No new Indigenous consultations after McClintic transfer: minister responds to interview
Public Safety Minister Ralph Goodale is not refuting top Correctional Service Canada bureaucrats who told Global News in an exclusive interview there is no increased consultation with Indigenous communities regarding who gets into a healing lodge.
WATCH: A Global News exclusive interview with the power players behind Canada’s Indigenous healing lodges
After the transfer of child killer Terri-Lynne McClintic to Saskatchewan’s Okimaw Ohci lodge sparked national outrage, she was sent to a traditional prison in November, and Goodale announced a number of policy changes for all female offender transfers.
He billed those changes as new, saying, “CSC will now consider additional factors,” such as offender behaviour and sentence length.
But CSC told Global News that “for the most part,” those factors were already looked at in practice.
“They were always taken into consideration,” said Women Offender Sector Director General Andrea Moser. Changes, Moser said, are more about putting things in writing. “Without definition in policy, it’s not clear.”
With the McClintic transfer in the spotlight, Indigenous stakeholders voiced concerns about the lack of authority over who gets into healing lodges.
When Canada’s first lodge was developed in the early ‘90s, Indigenous elders approved who got inside, said Sharon McIvor, who was one of the visionaries behind Okimaw Ohci and sat on the task force that redesigned women’s prison in Canada.
In 2005, a slew of changes gave CSC the ultimate control as to who gets in.
“Taking the elders out of the equation just really, really undermines everything,” McIvor told Global News.
In September, the Chief of the Nekaneet First Nation, where the lodge is based, said he hoped to see that decision-making reinstated.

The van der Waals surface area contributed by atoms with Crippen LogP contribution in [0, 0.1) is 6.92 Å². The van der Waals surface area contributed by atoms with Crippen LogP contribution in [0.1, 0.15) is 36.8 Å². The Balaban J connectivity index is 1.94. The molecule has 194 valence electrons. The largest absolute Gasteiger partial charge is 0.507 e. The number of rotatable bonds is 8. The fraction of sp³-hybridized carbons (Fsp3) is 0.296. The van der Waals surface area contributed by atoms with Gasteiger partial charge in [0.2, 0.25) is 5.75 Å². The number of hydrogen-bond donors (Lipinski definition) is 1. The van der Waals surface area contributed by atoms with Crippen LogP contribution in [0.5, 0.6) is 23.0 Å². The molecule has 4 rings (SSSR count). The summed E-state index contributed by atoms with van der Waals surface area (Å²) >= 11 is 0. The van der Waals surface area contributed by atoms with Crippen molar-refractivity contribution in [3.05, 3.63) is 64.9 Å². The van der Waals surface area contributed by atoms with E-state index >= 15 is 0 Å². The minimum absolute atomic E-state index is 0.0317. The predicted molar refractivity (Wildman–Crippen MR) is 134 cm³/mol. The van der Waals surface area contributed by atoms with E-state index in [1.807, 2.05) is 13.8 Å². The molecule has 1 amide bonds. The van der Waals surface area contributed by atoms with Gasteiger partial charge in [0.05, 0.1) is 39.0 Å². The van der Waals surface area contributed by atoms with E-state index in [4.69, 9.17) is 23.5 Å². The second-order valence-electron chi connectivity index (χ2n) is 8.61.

It’s a concern Goodale is well aware of.
“[CSC] also agreed that there would be appropriate consultation with Indigenous leadership and Indigenous elders that had not adequately taken place previously,” he told Global News after the CSC interview.
WATCH: Indigenous advocates question why non-Indigenous offenders are serving in healing lodges
But Moser says there is no additional consultation happening with Indigenous communities — instead, it’s now just being written down.
“This is not something new,” Moser said. “What we’re doing now, though, is just ensuring that the consultation with the community in terms of accepting a woman at the Okimaw Ohci healing lodge, for example, that it’s documented.”
She said CSC is talking with Nekaneet about “how we can increase their engagement,” but that isn’t new either — “there’s a lot of interplay,” she said.
So Global News pushed back on Goodale’s claim about consultation “that had not adequately taken place previously,” pointing out to the minister that CSC said consultation changes were only about documentation.
“Well, that is a pretty big change,” Goodale responded. “And if they didn’t have it written down before, they better bloody well write it down.”
Because healing lodges are designed for offenders closer to their release, the part of the policy that sent McClintic back to a traditional prison has to do with how far along an offender is in serving their sentence. McClintic was handed a life sentence in the death of Tori Stafford in 2010.
“There were a variety of factors like that, that were not officially part of the policy prior to the review that I asked for,” Goodale said. “They are now part of that policy.”
The public safety minister also addressed CSC’s claim that McClintic’s original transfer to a healing lodge was not made in error, but was in line with policies at the time.
CSC told Global News multiple times there were no errors made at the time of the first transfer.
“It’s inaccurate to say there was a mistake made in that case,” Moser said.
Goodale’s version of events, however, was slightly different.
“The report that was produced indicated while there may have been some small technical missteps in the process, that the policy itself as it existed at that time had been applied in the appropriate way,” he told Global News.
One change announced in November was unequivocally new: decisions on female inmate transfers have to be approved at the national level, by the deputy commissioner for women, instead of at the regional level as had previously been the case.
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